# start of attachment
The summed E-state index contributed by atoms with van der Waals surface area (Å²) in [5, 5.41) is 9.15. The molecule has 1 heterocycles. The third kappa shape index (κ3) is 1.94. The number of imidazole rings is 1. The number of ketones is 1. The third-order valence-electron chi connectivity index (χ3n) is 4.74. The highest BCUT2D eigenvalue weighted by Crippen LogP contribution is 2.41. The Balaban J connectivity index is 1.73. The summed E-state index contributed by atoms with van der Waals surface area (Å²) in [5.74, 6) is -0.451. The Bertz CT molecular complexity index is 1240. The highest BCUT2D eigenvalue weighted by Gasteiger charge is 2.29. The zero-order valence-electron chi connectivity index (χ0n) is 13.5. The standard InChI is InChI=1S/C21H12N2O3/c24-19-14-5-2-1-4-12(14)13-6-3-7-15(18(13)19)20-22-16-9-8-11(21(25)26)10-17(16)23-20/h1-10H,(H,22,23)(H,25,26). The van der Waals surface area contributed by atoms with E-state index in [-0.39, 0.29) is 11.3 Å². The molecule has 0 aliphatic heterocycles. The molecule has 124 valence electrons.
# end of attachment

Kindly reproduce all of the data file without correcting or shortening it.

The summed E-state index contributed by atoms with van der Waals surface area (Å²) in [5, 5.41) is 9.15. The molecule has 1 heterocycles. The third kappa shape index (κ3) is 1.94. The number of imidazole rings is 1. The number of ketones is 1. The third-order valence-electron chi connectivity index (χ3n) is 4.74. The highest BCUT2D eigenvalue weighted by Crippen LogP contribution is 2.41. The Balaban J connectivity index is 1.73. The summed E-state index contributed by atoms with van der Waals surface area (Å²) in [5.74, 6) is -0.451. The Bertz CT molecular complexity index is 1240. The highest BCUT2D eigenvalue weighted by Gasteiger charge is 2.29. The zero-order valence-electron chi connectivity index (χ0n) is 13.5. The standard InChI is InChI=1S/C21H12N2O3/c24-19-14-5-2-1-4-12(14)13-6-3-7-15(18(13)19)20-22-16-9-8-11(21(25)26)10-17(16)23-20/h1-10H,(H,22,23)(H,25,26). The van der Waals surface area contributed by atoms with E-state index in [-0.39, 0.29) is 11.3 Å². The molecule has 0 aliphatic heterocycles. The molecule has 124 valence electrons.